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Making Obsolete. Intermittent Self Catheterization


Urology and Neuro-urology


The AnteCath is a new bladder draining device,  to replace clean intermittent self-catheterization (CISC) or indwelling catheterization (IC), allowing the neurogenic or obstructive chronic urinary retention patients complete control of their urinary drainage. The AnteCath is an external magnet activated stent-like device for enabling male patients, with neurogenic or obstructive urinary retention to avoid the 4-7 daily self-catheterizations, by one insertion every few weeks or months for draining their bladders in an almost physiologic manner.


From each 1 million persons in the world, each year about 40 become spinal cord injured, mainly as a result of falling or trafic accidents.  According the National Spinal Cord Injury Statistical Center (Birmingham, Alabama, US) there are approximately 270,000 spine injury patients in the US and that 12,000 persons are added each year.  To these we can add people with chronic bladder outlet obstruction or diseases like multiple sclerosis and Parkinson's which can affect the nerves innervating the bladder and the urinary sphincters and prevent normal emptying of their bladder. Such patients have limited options for draining their bladders. Most of these patients use clean intermittent self-catheterization (CISC) or an indwelling catheter for emptying their bladder. Spine injury patients, who are mostly wheel-chair users, have to insert a catheter either by themselves or by their partners or helpers 3-6 times a day/100-180 times per month.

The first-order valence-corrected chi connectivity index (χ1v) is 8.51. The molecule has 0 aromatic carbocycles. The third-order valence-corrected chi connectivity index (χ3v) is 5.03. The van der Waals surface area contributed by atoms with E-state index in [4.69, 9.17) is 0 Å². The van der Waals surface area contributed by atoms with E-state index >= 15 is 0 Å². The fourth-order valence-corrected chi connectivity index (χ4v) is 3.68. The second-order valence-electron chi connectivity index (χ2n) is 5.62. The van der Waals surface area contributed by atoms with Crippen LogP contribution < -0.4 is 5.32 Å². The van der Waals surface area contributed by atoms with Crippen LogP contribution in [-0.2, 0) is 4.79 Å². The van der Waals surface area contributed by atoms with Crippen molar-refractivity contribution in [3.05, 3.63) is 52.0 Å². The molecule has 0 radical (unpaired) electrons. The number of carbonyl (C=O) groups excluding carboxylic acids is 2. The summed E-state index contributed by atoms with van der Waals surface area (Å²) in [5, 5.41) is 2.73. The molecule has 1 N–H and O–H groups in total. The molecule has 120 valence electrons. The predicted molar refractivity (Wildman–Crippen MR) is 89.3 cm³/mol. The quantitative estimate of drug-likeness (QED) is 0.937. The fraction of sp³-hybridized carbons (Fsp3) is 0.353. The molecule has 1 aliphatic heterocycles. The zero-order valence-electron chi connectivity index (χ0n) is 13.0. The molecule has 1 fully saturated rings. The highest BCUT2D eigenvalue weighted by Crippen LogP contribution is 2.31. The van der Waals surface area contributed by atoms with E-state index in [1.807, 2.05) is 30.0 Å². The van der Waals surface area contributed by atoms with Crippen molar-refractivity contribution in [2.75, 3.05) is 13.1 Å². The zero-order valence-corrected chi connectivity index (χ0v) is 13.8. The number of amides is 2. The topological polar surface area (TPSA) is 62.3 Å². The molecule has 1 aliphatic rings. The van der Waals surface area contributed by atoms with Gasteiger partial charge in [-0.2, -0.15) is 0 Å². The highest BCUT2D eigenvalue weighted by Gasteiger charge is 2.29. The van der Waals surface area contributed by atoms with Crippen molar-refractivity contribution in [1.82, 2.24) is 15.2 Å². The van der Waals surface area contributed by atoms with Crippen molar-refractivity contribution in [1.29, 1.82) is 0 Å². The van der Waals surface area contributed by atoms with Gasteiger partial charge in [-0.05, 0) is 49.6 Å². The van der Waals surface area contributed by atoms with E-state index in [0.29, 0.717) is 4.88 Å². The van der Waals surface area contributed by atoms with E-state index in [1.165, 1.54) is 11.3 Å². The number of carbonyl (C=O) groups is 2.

It is well known that because of the length and anatomy of the male urethra either indwelling catheters or CISC can cause injury to the urethra or the bladder and also cause can chronic urinary tract infections.

Because of the lack of a better alternative and in order to prevent renal function deterioration (which was the leading cause of death in spinal cord injury patients), they continue using either CISC or IC. However, urinary tract infections and related septicemia (urosepsis) is still a leading reason for the death of these patients. The main reasons for CISC caused urinary tract infections are poor and traumatic catheterization technique, inadequate frequency or incomplete bladder emptying and inadequate fluid intake.

The current design of the AnteCath is intended to replace CISC in men who often have problems inserting a catheter safely several times a day for emptying their bladder due to length and anatomy of the urethra or all the inconveniences of IC.



One insertion every few weeks / months
No repeated catheter insertions
Simple activation
No traumatic injuries
Minimal infectious complications
Completely discrete
Can be combined with external urine collectors

Class IIb device(1 month indwelling)

R&D status:

Prototypes of two versions were produced and bench-tested
Biofilm repelling version in planning phase


IP status:

Urine flow system and method of use. PCT IL 16/050531. International Application Date, May 16, 2016

Business opportunity:

The projected global market for intermittent catheters will grow from 1.542M in 2013 to 2.426M in 2019 (CAGR 2-14-2019) 6.7


Since the AnteCath is intended to take the place of CISC, this number can be applied also to the the AnteCath.

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